This is unusual. Pet Shop Boys is hopefully romantic. In fact, I found it rather strange that the lyrics are generally optimistic, especially when most of them told brokenhearted stories.
And if you like Pet Shop Boys from their less electronic albums like “Release” or “Behaviour”, then you would love this album. Or at least half of it. I even found it very ‘sweet’, where I could just play some tracks at a general tea party, along with other indiepop tunes in the playlist.
“Leaving” (my current favourite!) was one of those romantically hopefuls, literally. The chorus even went like this: “I know enough’s enough and you’re leaving / You’ve had enough time to decide on your freedom / but I can still find some hope to believe in love”. Another hopeful track was “Give It A Go”, although musically it was not as special as “Leaving”.
You can feel the air of optimisms in many parts of the album. And I found it very strange. In “Hold On”, for example. The first part of the lyrics ran like this: “Hold on.. hold on.. / There’s got to be a future / Hold on.” It was rather contradictory to “This Used to Be The Future” (which featured Phil Oakey in “Yes” album) that said, “This used to be the future / where it was at back then / Let’s tear the whole bloody lot down / and start all over again”.
But perhaps this was just another of their (positive) utopian perspective, and suddenly I had the image of Neil holding a baby in his arms, as in “It’s Alright” video, appeared inside my head.
A track that I found lyrically interesting was “Your Early Stuff”. I wonder whether it was referred to a particular band from the 1980s or the come back of the synthpop wave in general? Or did they actually talk about themselves?
My other favourite from this album (apart from “Leaving”) was “A Face Like That”. I found the music more appropriate for the video “Together”, where dancers entered the hall and started dancing. And the dancers should wear suits, just like in their “Single” video, or when they played “West End Girls” during the Pandemonium tour. Musically it reminded me of “The Boy Who Couldn’t Take His Clothes On” with the intro of “West End Girls”, but lyrically, it (again) showed Neil’s fondness of the beautiful people.
With a face like that, how couldn’t I want you?
“Invisible” was probably one of the few tracks with a negative lyric. Listening to Invisible was as depressing as listening to “Numb”, a single from their 2003 album Fundamental, which I claimed to be the darkest Pet Shop Boys album ever made. After all, how come they felt invisible when they claimed 22 years ago that they were never being boring?
But unlike Numb, the video for Invisible was much less depressing. It was a very artsy video, and it reminded me of the works of Chinese invisible man Liu Bolin.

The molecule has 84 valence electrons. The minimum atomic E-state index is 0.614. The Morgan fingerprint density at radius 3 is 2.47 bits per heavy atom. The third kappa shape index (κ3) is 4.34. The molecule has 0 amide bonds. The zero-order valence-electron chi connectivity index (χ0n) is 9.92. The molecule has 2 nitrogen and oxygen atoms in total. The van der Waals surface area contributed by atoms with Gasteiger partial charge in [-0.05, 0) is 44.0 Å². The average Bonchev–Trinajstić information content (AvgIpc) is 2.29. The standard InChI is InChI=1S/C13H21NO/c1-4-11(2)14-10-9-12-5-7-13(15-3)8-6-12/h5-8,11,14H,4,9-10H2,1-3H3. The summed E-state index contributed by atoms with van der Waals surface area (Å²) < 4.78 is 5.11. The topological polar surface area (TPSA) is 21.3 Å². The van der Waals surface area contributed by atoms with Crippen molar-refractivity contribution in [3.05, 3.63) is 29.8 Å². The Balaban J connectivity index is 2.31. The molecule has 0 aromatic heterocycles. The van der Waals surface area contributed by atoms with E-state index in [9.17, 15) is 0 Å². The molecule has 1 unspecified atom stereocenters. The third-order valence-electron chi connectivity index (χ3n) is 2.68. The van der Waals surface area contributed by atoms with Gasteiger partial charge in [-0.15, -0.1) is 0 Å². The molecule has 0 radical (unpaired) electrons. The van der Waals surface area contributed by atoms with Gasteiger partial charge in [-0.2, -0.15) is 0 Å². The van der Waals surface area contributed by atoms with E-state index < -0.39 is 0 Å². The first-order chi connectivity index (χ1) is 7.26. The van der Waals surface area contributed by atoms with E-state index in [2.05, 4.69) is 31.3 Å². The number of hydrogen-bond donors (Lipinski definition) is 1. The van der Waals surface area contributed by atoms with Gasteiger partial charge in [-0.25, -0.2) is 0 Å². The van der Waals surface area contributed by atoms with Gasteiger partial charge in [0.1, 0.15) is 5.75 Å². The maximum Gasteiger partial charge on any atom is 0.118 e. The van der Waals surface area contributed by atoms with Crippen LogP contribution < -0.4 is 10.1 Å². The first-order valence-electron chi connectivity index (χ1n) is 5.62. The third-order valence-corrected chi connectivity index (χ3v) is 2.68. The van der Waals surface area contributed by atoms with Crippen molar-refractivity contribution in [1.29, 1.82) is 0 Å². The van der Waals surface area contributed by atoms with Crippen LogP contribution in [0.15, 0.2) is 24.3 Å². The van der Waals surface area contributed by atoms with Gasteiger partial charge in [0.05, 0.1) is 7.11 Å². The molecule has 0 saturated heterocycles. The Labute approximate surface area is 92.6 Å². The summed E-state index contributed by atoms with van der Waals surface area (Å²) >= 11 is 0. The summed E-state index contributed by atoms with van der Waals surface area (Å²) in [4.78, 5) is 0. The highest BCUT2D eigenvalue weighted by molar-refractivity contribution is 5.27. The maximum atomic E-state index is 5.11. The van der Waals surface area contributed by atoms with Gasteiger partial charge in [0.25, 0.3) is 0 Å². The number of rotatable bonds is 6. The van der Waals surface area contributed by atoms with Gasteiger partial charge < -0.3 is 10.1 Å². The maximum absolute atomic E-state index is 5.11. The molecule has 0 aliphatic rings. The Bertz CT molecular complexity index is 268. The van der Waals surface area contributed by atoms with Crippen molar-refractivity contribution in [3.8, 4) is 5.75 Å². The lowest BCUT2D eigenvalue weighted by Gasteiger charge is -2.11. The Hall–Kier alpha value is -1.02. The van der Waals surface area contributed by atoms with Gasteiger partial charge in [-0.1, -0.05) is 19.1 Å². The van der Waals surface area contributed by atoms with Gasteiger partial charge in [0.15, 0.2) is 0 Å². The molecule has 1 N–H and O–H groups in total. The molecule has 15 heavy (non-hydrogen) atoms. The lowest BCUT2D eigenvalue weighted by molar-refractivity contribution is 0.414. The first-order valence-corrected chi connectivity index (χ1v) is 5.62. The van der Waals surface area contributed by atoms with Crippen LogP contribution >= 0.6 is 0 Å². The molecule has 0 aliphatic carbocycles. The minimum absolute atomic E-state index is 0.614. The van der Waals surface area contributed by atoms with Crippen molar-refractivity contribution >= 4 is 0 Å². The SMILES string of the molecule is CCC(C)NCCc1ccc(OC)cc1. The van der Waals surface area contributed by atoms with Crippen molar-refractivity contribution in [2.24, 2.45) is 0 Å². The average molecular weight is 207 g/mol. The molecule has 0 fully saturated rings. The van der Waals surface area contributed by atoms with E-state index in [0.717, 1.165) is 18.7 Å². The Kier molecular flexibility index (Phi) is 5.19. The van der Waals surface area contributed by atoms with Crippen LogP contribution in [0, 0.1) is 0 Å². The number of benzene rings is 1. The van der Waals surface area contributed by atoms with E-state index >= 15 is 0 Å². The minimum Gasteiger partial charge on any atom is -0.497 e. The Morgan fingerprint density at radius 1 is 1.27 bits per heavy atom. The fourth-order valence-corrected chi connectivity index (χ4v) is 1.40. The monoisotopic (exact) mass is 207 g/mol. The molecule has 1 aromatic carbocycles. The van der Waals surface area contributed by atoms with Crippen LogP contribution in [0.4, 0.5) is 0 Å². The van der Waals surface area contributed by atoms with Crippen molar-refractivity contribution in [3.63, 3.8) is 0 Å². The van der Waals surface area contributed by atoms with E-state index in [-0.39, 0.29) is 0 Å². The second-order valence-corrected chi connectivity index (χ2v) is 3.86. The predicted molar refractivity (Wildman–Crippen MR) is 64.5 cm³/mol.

directed by Brian Bress
It was difficult to figure out a general theme for the album. If you take a look at the album cover, then you would get an impression that it contains some laid-back, chill out, lounge-y tunes. Well it does, if you listen to “Leaving” or “Requiem in Denim and Leopardskin”. But that warm sunny afternoon atmosphere didn’t appear in the rest of the album, and unlike other Pet Shop Boys’ studio album, it lacked a strong concept. Even though it was filled with lyrically positive tracks, musically it was a major downfall.
I must say (though I hate to admit) that most of the songs were mediocre. I didn’t find them brilliant or appealing, and I was disappointed because I had been expecting so much from this album after their three-year-absence of making a proper studio album. After “Yes” in 2009, they had released a holiday album (which I found it somewhat unnecessary), another greatest hits album (what for?), a compilation of B-side tracks, and a music score for a ballet. Four non-studio albums in four years. They had been over-exploited.
And why did they have “Winner” for a single? It didn’t have that strong Tennant-ian lyrics, and I felt that the whole concept of the song was forced merely for the sake of the Olympics. Yet in the end, the sang “West End Girls” instead at the Closing Ceremony (although they did play “Winner” at the Athletes Parade..)
However, the lyrics ‘merely’ went “I’m a winner, you’re a winner / This is all happening so fast”. It was all too simple. It was.. disappointing.
And when you listen to the whole album, please skip “Ego Music”. Not only that it was the worst song of the album, it was the worst song in the entire Pet Shop Boys history. It was even worse than the similar-title “Hit Music”, which featured in 1987 “Actually”.
Still, I found the album worth to listen to, although I had to skip some songs. And if you are a fan of “Behaviour” or “Release”, why don’t you give it a go?
ps: Even my cat wanted to listen to it too, haha.
it’s Elysium dear, not Actually.